Ramifications of speaking truth to power

By Christy Macgillivray

So it is a rare and uncommon thing when I decide to dabble in political commentary here. In fact, I make due point to avoid it, and often get some sort of self-fulfilling smirk when I open the Weekly up to faithful page 18 and notice my senseless commentary, utterly void of reason and gravity, surrounded by pieces rightfully tackling the issues of utmost importance to the day, stout souls looking to change and comment on the things that matter, while my headline blurts something about underpants and then dissolves into reckless giggles. But there comes a point when everyone must sober up to the severity of the day.

And that point came to me this morning.

I awoke, stumbling Tuesday recklessness, still recovering from the bout of a 20-page paper and creative arts project due the previous day, to the sobering voice of Midmorning on my good old friend, National Public Radio. Kerri Miller, generally the only voice I can tolerate next to me in the morning, soothingly lulled me into conscious. Middle of the morning, every morning. Sports, news, arts and life. Now that is what I like to wake up to.
But my normally exclusive relationship with Kerri, so comfortable, so impenetrable to outside forces-save for the occasional blast of my roommate’s hairdryer-was abruptly and rudely interrupted this morning-in the most vile of ways.

“It is my honor and my pleasure, as master of the Woodrow Wilson Memorial Society to introduce to you our president, Mr. George Bush.”

Argh … Honey, if its pleasure, honor yourself. I want my Kerri back.

I turn over relentlessly thrashing, trying to make the voice dissipate, this intrusion is inexcusable, but I am still too dripping with exhaustion to go through the difficulty of finding the power button.

Oh, ho ho (the radio schmuks as the president demonstrates a saturated and over-rehearsed chuckle, trying to make the smooth transition from baboon into leader in chief of the free democratic world state) Tough, I know, but I still have no tolerance for it.

You see (and I am sure many of you do) the President has been issued a series of speeches, with the intent of addressing the nation on issues of War in Iraq, internal resources and what is ahead in upcoming days. It is largely recognized as PR campaign, launched by the minds above, with the hope of salvaging the President’s sliding approval ratings and inter-party confidence- proving to be so fragile as the war drags on and lives continue to be lost.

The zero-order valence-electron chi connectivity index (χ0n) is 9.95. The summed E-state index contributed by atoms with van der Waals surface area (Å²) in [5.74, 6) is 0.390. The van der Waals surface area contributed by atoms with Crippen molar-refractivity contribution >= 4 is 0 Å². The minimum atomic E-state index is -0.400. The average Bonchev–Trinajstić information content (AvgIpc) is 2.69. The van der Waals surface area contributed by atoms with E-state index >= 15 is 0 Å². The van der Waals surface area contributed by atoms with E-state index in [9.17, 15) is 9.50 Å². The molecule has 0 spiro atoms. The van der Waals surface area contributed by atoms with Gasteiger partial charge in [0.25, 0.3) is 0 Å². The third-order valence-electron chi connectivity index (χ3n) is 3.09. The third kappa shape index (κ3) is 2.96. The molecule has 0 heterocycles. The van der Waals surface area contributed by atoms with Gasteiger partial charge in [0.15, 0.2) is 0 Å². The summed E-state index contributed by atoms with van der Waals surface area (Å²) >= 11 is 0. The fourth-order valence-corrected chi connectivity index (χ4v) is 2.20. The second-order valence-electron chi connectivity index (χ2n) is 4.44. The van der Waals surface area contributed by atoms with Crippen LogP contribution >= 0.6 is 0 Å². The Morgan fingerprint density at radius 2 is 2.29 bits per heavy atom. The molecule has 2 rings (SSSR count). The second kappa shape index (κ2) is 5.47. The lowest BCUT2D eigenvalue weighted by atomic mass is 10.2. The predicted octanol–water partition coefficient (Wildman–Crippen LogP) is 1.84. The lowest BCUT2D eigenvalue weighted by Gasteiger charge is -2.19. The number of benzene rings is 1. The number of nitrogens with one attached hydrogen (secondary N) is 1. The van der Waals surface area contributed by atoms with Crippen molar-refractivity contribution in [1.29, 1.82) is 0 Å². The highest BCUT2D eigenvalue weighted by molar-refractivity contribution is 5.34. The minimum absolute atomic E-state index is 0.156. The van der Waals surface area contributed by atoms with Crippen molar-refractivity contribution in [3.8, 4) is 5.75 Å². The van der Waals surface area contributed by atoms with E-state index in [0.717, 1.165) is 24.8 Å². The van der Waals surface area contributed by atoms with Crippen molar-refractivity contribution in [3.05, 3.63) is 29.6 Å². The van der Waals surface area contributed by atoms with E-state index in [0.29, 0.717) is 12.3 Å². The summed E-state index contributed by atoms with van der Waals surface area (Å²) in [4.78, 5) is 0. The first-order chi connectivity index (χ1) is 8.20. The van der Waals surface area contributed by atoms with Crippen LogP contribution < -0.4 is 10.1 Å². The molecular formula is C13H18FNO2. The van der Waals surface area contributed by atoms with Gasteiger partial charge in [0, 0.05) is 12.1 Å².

Now, you and I and the New Yorker have all probably been against this whole thing from the start, but it becomes a source of concern when even those who most feverantly called the horns to battle begin to lose their lungs a bit, look around, and decide, well, maybe packing up the M16, and heading back to Texas isn’t such a bad idea after all- provided we can salvage the integrity of our economic sanctions, and if possible, a little dignity.

American Radio Works aired a documentary on Sunday about Fort Bragg, North Carolina, the longest standing military town in the nation, where loves lost and lives lived have been in memoriam to national endeavors for generations; remembering their service is more of a source of pride than actual sorrow. But this war, this war has proved different. With military recruitment numbers falling short upwards of 20%, the army has looked to its most faithful to fill the ranks, prolonging stays in Iraq from three months to four, from four to six. One year comes and another goes, and before long, a young girl’s tears echo over the box; she hasn’t seen her dad for years; her mom is sobbing, cursing the military for taking her husband from her.

The speech the President gave on Tuesday in defense of the war wasn’t to win over liberals. It wasn’t addressed to democrats, it wasn’t even really addressed to most moderates either- they’re pretty much lost too. His speech was to try and boaster confidence from the inside, to the parents, the moms and the daughters in places like Fort Bragg; the people who have always had faith but after four promises of return broken, have begun to look, eyes red and weary, towards Iraq, shake their heads, and fold up inside.

Its one thing to point your finger to power; It is as much a duty of a democratic state as it is a pleasure. I prickle inside as much as the next blue-breed liberal when I see Bush botch-up a speech or flaunt a false-truth. I even get some sort of sadistic satisfaction at the prospect of knowing this whole Iraq thing may prove to be his downfall. But what happens when this power begins to crumble from the inside? What happens if Bush does bite the dust for this one? We might have the opportunity to do a vindictive victory dance on top of the rubble of his political legacy, but we still will be faced with aftermath of Iraqi chaos.

Regardless of what happens between Republicans and Democrats, conservatives and liberals, we will have international political turmoil to weather that may equal if not surpass that of Vietnam, something so utterly overwhelming, no respectable amount of PR can put a good spin on it.
I can’t say that I have the answers here-Bush might still pull a win out of this one, I might get up and turn off the radio, and that little girl from Fort Bragg might get to see her daddy this Christmas. But as things go, I’m feeling a little tired, Iraq is still in dissolved in chaos and, well.the Magic 8 ball next to my bed says the outlook is not so good. There is a lot in life you cannot know, but there is one thing I think I do. With the choice to speak the truth to power comes the responsibility of dealing with the ramifications of being right, and that my friends, (and not to be too severe in my adieu) is something we must all be ready to do.